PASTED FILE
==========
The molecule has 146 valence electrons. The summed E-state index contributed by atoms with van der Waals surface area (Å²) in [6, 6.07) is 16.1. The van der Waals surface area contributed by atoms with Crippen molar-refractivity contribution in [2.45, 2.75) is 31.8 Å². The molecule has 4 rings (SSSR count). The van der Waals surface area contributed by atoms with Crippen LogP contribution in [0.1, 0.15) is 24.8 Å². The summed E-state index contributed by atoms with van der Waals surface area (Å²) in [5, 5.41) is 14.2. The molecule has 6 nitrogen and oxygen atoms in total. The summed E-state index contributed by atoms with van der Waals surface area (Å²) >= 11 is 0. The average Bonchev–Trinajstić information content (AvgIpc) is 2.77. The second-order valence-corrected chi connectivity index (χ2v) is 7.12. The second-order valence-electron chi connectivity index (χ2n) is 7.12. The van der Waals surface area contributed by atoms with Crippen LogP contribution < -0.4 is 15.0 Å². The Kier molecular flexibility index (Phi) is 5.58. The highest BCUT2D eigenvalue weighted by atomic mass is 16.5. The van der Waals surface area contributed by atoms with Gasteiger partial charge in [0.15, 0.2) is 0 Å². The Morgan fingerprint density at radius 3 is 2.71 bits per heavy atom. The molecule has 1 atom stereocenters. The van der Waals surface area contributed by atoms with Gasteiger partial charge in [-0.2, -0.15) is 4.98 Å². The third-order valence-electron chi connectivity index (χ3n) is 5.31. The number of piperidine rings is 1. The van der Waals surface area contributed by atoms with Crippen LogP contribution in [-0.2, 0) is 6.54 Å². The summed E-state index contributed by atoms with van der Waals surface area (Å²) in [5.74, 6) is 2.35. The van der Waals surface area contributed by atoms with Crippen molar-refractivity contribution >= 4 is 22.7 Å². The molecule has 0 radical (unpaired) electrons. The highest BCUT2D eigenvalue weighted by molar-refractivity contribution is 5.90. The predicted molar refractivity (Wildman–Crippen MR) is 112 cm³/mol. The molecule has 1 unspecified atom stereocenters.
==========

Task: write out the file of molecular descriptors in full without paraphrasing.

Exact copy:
The molecule has 146 valence electrons. The summed E-state index contributed by atoms with van der Waals surface area (Å²) in [6, 6.07) is 16.1. The van der Waals surface area contributed by atoms with Crippen molar-refractivity contribution in [2.45, 2.75) is 31.8 Å². The molecule has 4 rings (SSSR count). The van der Waals surface area contributed by atoms with Crippen LogP contribution in [0.1, 0.15) is 24.8 Å². The summed E-state index contributed by atoms with van der Waals surface area (Å²) in [5, 5.41) is 14.2. The molecule has 6 nitrogen and oxygen atoms in total. The summed E-state index contributed by atoms with van der Waals surface area (Å²) >= 11 is 0. The average Bonchev–Trinajstić information content (AvgIpc) is 2.77. The second-order valence-corrected chi connectivity index (χ2v) is 7.12. The second-order valence-electron chi connectivity index (χ2n) is 7.12. The van der Waals surface area contributed by atoms with Crippen LogP contribution < -0.4 is 15.0 Å². The Kier molecular flexibility index (Phi) is 5.58. The highest BCUT2D eigenvalue weighted by atomic mass is 16.5. The van der Waals surface area contributed by atoms with Gasteiger partial charge in [0.15, 0.2) is 0 Å². The Morgan fingerprint density at radius 3 is 2.71 bits per heavy atom. The molecule has 1 atom stereocenters. The van der Waals surface area contributed by atoms with Gasteiger partial charge in [-0.2, -0.15) is 4.98 Å². The third-order valence-electron chi connectivity index (χ3n) is 5.31. The number of piperidine rings is 1. The van der Waals surface area contributed by atoms with Crippen LogP contribution in [-0.2, 0) is 6.54 Å². The summed E-state index contributed by atoms with van der Waals surface area (Å²) in [5.74, 6) is 2.35. The van der Waals surface area contributed by atoms with Crippen molar-refractivity contribution >= 4 is 22.7 Å². The molecule has 0 radical (unpaired) electrons. The highest BCUT2D eigenvalue weighted by molar-refractivity contribution is 5.90. The predicted molar refractivity (Wildman–Crippen MR) is 112 cm³/mol. The molecule has 1 unspecified atom stereocenters.